When I was a high school senior, my relatives from San Pedro Sula in Honduras, my birthplace, came to visit my home in Texas. One night during their visit I tucked my six-year-old cousin into bed. She asked why all of the streetlights stayed on at night. When I explained that the lights were on so that people could walk safely, she was surprised. “In Honduras,” she said, “no one goes outside at night. It’s not safe.”
Most people who know me know that I was not born in this country. When I tell friends at Yale I was born in Honduras, they smile, nod and nonchalantly steer the conversation in another direction. Sometimes they ask, “Where is that?” Once a classmate asked me “That’s in Mexico, right?” Over the years these sorts of conversations have frankly become heartbreaking. Honduras is the most murderous country in the world and the only country in the Western hemisphere to suffer a violent coup d’etat in just the last few years. Why, for some, does it not even ring a bell?
Deemed the most dangerous country in the world, Honduras remains extremely underrepresented in the media. Last year, the Associated Press sent a reporter, Alberto Arce, to Honduras to report on increasing gang violence and the ongoing turmoil occurring in the wake of the coup. At the time, he was the only foreign correspondent in the country’s capital, Tegucigalpa. Arce had reported in war zones before. The difference, he said, between Libya and Honduras was that in Libya, you “generally know where shooting occurs.” In Honduras, shootings could happen just about anywhere.
While Arce was in Honduras he reported on acts of terror. He investigated the murders of activists fighting economic inequality; he documented the deals that taxi drivers and business people must keep with gangs in order to operate on virtually any property. He also reported on instances of political corruption, such as politicians who distributed coffins as a campaign strategy in recent elections. As dead bodies accumulate in Honduras, there is no place to store them, and very few Hondurans can afford to pay the $125 fee for a coffin. Political candidates began giving them away to secure votes.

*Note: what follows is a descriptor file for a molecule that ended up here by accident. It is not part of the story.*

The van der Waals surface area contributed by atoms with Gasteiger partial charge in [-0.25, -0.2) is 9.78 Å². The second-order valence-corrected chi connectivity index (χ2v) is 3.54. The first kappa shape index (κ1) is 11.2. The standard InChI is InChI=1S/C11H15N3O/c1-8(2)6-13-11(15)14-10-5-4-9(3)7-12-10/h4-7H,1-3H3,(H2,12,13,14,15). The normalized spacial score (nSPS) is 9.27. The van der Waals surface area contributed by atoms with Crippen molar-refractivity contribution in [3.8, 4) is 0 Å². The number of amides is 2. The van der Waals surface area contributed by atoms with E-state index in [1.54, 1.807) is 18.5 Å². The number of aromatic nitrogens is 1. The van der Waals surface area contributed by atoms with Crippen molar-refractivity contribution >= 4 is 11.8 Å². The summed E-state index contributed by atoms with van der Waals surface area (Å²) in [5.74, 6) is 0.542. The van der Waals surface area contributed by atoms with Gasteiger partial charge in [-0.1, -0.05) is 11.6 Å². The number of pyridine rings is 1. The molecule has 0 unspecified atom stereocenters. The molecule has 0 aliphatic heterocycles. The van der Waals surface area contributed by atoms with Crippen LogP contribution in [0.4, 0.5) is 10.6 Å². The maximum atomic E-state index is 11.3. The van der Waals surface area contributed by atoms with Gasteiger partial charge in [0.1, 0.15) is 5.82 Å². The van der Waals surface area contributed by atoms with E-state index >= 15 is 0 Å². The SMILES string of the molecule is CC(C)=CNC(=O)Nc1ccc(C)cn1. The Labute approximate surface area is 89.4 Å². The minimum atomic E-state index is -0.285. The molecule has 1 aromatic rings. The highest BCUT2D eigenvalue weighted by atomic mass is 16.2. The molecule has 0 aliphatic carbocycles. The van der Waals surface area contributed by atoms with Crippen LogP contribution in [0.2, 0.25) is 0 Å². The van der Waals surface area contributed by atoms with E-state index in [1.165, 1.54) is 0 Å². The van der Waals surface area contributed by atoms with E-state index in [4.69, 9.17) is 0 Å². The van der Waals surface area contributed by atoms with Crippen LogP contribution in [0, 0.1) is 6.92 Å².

None of these stories surprise me. I grew up hearing about murders committed across the street from my grandmother’s house. I learned that my aunt once risked her life when she offered shelter to a family targeted by a gang. But for me that’s all these events are: stories. There is no way I can fully comprehend the violence occurring in my birthplace. I left when I was two years old and I have only returned twice in my life, for a couple of weeks.
Regardless, I am invested in bettering Honduras and I always will be. Most Americans do not even hear stories of the political struggles and ongoing violence in Honduras. But it is our duty as a campus, a community and a part of humanity to seek out information about the country.
Yale students are well-informed about so many parts of the globe — despite Honduras’s absence in the mainstream media, we would do well to learn more about this country, particularly given its unstable conditions. The presidential election occurred in Honduras just two weeks ago. Although thousands of activists and governmental organizations from around the world flocked there to monitor the voting process, I did not hear one person on campus speak of the election.
The electoral authority in Honduras has declared the ruling Nationalist Party’s candidate, Juan Orlando Hernandez, the president-elect. Hernandez was one of the candidates giving away coffins during the primaries. The European Union deemed the election transparent, but recently an observer from the official European Union delegation has defected from this position, citing breaches of electoral protocol. The electoral authority has agreed to review vote tallies.
As I continue to monitor the situation in Honduras, I hope others at Yale will join me. We pride ourselves on being a global community. For the sake of the hundreds murdered in Honduras every month, let us voice the stories that too often go unheard.
Karla Maradiaga is a junior in Jonathan Edwards College. Contact her at firstname.lastname@example.org.